PHILADELPHIA (CBS) — Prince Harry has a lot of people talking after he called for a ban of the hugely-popular online game “Fortnite.” The Duke of Sussex says the game is too addictive, especially for children.
According to a recent survey, 61% of teenagers in the U.S. have played “Fortnite” and one in four parents are concerned by the time consumption.
But would someone who practices soccer constantly be called an addict? That’s what gamers in Philly want to know.
Esport athletes don’t deny that video games can have addictive qualities, but told Eyewitness News that nowadays, it’s more the social media aspect that gets some players hooked.
“I believe it is social media that makes this game so addictive,” gamer Lamar Thrope said. “Everyone wants to see their name in lights like, ‘Oh, that’s me, I did that.'”
When it comes to the explosively-popular “Fortnite,” players are dropped onto a fantasy island where they battle it out, and the last player standing wins.
“My son plays it all the time and he gets so engrossed in the game, he forgets about everybody else,” one woman said.
This quality did not sit will with soon-to-be father Price Harry, who likened the game to an addiction and suggested a ban Thursday.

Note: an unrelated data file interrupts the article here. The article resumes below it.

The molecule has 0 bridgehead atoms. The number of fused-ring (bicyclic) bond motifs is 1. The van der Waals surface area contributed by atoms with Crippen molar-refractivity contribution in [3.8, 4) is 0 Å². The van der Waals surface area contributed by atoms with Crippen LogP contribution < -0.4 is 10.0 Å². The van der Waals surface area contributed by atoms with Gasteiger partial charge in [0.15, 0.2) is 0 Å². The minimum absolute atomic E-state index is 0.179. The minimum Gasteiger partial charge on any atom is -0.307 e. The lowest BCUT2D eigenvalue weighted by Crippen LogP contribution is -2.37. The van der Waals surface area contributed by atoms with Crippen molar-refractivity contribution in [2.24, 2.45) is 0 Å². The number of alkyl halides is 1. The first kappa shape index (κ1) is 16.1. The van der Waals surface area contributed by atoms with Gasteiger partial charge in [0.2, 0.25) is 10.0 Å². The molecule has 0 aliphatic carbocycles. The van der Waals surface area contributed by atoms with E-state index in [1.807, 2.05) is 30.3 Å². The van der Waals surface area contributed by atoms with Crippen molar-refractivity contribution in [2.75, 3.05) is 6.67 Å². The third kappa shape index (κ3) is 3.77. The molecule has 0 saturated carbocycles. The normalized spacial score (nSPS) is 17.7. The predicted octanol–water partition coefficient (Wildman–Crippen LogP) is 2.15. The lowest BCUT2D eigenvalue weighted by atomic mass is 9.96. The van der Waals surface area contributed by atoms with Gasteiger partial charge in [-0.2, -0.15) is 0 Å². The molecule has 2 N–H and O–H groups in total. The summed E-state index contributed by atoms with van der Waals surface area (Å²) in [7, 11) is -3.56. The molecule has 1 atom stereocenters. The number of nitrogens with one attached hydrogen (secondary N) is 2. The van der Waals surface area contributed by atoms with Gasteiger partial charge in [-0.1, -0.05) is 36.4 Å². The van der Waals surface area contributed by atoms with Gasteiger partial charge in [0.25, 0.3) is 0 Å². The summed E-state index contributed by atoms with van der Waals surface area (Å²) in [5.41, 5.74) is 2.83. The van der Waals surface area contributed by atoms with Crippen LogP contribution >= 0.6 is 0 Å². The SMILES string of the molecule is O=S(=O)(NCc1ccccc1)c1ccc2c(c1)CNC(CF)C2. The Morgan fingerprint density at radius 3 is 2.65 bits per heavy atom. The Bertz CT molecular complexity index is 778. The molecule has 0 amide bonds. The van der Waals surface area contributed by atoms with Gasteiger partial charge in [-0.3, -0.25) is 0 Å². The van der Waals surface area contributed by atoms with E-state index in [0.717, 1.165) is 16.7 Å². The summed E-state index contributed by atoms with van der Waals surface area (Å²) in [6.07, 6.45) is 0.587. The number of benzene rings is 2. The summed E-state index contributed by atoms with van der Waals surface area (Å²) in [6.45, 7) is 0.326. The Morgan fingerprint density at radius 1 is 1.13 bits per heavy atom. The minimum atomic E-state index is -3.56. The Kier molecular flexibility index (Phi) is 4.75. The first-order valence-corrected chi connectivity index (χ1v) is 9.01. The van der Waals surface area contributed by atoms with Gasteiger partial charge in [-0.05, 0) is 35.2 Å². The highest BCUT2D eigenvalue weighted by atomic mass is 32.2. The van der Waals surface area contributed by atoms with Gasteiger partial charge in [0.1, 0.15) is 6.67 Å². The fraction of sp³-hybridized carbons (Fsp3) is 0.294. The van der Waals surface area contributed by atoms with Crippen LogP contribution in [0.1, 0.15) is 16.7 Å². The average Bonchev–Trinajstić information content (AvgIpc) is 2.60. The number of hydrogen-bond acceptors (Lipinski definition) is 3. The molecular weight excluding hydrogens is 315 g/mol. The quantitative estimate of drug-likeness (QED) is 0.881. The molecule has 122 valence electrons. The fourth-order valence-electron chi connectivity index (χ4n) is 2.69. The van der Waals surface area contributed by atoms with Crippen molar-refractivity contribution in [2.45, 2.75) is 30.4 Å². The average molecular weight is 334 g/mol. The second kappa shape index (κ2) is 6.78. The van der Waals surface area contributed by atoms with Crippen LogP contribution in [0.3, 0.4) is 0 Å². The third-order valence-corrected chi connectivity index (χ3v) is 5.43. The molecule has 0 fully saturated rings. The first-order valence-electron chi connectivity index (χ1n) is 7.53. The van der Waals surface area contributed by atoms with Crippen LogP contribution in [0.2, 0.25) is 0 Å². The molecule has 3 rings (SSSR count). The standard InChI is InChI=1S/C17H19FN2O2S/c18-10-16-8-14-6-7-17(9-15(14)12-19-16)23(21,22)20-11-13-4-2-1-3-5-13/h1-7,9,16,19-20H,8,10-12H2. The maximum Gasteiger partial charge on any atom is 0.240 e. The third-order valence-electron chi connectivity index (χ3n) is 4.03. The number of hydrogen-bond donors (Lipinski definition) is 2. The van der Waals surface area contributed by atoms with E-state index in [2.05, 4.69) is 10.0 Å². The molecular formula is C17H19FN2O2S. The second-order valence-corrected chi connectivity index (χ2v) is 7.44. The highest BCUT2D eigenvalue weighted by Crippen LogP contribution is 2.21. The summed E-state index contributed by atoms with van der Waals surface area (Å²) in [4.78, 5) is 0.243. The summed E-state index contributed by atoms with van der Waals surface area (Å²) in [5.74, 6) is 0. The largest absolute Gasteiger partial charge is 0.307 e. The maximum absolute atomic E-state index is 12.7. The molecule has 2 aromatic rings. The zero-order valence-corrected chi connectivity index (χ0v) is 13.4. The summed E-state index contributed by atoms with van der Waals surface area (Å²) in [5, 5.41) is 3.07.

“Children and teenagers are naturally prone to addiction because their brain is not fully developed,” Dr. Ausim Azizi, chair of investigative neurology at Temple University, said.
Azizi said that any game or activity can become addictive if the user begins to depend on the dopamine release enjoyed while playing.
“If the kid is playing this game and neglecting his homework or friends, his or her hygiene, then those are warning signs,” Azizi said.
That brings us to Nerd Street Gamers, a Localhost Gaming Network in Northern Liberties. Here, players say a balance between gaming and socializing is found.
“It’s the idea that we can all come together and work on the thing that we actually have as a hobby,” Thorpe said.
It’s a hobby that has gone mainstream, with a $50 million Esport arena coming to Philadelphia, and gamers say there’s proof this is not a waste of time.
“There’s a thin line between, ‘Oh, this is addictive because he’s not getting anywhere,’ and ‘Oh, he worked so hard because he’s won almost $100,000 in just tournaments,” Thorpe said.
The adult gamers Eyewitness News spoke with all said that they do have to limit themselves sometimes. Of course, children are not always able to do that, so that’s where Azizi says parents need to step in.